It seems like I have always been too fat, too loud, too opinionated – or “judgey,” a word my older daughter, Emily, uses to describe me at times. I have too many feelings and express them in too many ways that make too many people feel too uncomfortable or too put upon. I am “extra,” another term for me in Emily’s lexicon. And while Emily generally uses these terms affectionately (after all, the apple doesn’t fall far from the tree), the truth is I have spent far too much of my life trying to change these things about myself to make someone else happy. I’ve spent far too much of my life trying to make myself smaller in so many tired and cliché ways so that somebody else wouldn’t feel quite so threatened or intimidated. Even today, as a grown ass forty-five-year old womxn with a PhD after my name, I still spend more time than I am comfortable admitting watching what I say and how I say it, critiquing myself after a thing, going back through it in my head, asking myself, "Could I have said that differently?" "Did I use the right tone?" "Was I too assertive?" "Did I take up too much space?...Again."
In the midst of this global pandemic, I am making a dent in my reading list in between trying to figure out how to teach classes online that I didn’t design to be taken online. The books I am reading span several different genres, but a common theme has serendipitously emerged across almost all of them: the theme of too muchness – or as I often talk about it in my own work, taking up too much space. Womxn are not supposed to take up space period, so fat womxn by their very existence take up way too much space. Fat womxn who are unapologetically fat, especially if they belong to other historically marginalized groups, take up all the damn space in the room.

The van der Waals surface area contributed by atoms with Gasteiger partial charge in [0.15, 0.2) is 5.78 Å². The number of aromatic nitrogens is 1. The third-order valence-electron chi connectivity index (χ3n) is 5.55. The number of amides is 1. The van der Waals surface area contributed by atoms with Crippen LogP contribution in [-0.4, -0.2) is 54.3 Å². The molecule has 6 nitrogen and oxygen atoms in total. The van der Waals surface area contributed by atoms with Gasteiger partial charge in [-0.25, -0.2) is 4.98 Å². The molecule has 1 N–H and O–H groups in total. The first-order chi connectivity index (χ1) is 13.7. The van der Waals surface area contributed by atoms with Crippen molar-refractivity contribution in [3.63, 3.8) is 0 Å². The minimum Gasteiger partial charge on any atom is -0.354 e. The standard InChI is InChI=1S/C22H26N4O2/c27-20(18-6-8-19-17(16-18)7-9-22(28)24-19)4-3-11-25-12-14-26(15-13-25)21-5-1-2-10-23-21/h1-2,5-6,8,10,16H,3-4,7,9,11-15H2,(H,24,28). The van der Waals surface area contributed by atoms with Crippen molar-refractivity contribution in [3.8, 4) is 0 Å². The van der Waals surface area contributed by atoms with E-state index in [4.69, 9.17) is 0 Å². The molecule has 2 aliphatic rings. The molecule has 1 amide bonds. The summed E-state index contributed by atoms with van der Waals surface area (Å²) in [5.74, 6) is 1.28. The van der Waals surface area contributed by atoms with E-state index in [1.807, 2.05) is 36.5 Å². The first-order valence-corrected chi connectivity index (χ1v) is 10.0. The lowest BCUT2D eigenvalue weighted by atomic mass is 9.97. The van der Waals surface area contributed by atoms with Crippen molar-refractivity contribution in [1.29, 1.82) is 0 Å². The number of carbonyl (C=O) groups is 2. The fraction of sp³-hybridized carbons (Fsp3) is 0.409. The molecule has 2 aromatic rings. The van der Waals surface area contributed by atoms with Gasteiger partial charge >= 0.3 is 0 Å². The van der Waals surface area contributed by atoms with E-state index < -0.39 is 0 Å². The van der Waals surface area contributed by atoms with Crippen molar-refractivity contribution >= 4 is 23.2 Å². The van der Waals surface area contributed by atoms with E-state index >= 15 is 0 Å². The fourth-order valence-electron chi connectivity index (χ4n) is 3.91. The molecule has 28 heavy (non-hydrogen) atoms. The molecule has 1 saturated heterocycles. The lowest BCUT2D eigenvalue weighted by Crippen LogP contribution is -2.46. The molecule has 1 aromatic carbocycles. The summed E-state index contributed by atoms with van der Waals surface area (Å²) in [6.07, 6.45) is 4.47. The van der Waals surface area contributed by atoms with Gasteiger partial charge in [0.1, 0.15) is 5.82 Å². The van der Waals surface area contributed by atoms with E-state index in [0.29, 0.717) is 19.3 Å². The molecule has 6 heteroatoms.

Let’s be clear about something: when womxn choose to not play small, when we choose to take up space, when we embrace our too muchness, there is always a price to be paid, and this price is further exacted from womxn with intersecting marginalized identities. I cannot, nor would I ever attempt, to speak authoritatively about the resistance that every womxn experiences when they give the middle finger to conventions that perpetuate the status quo. But I can speak about the pushback I receive as a fat womxn for using my voice and my platform to call out fatphobia and diet culture. Let me give you just one example.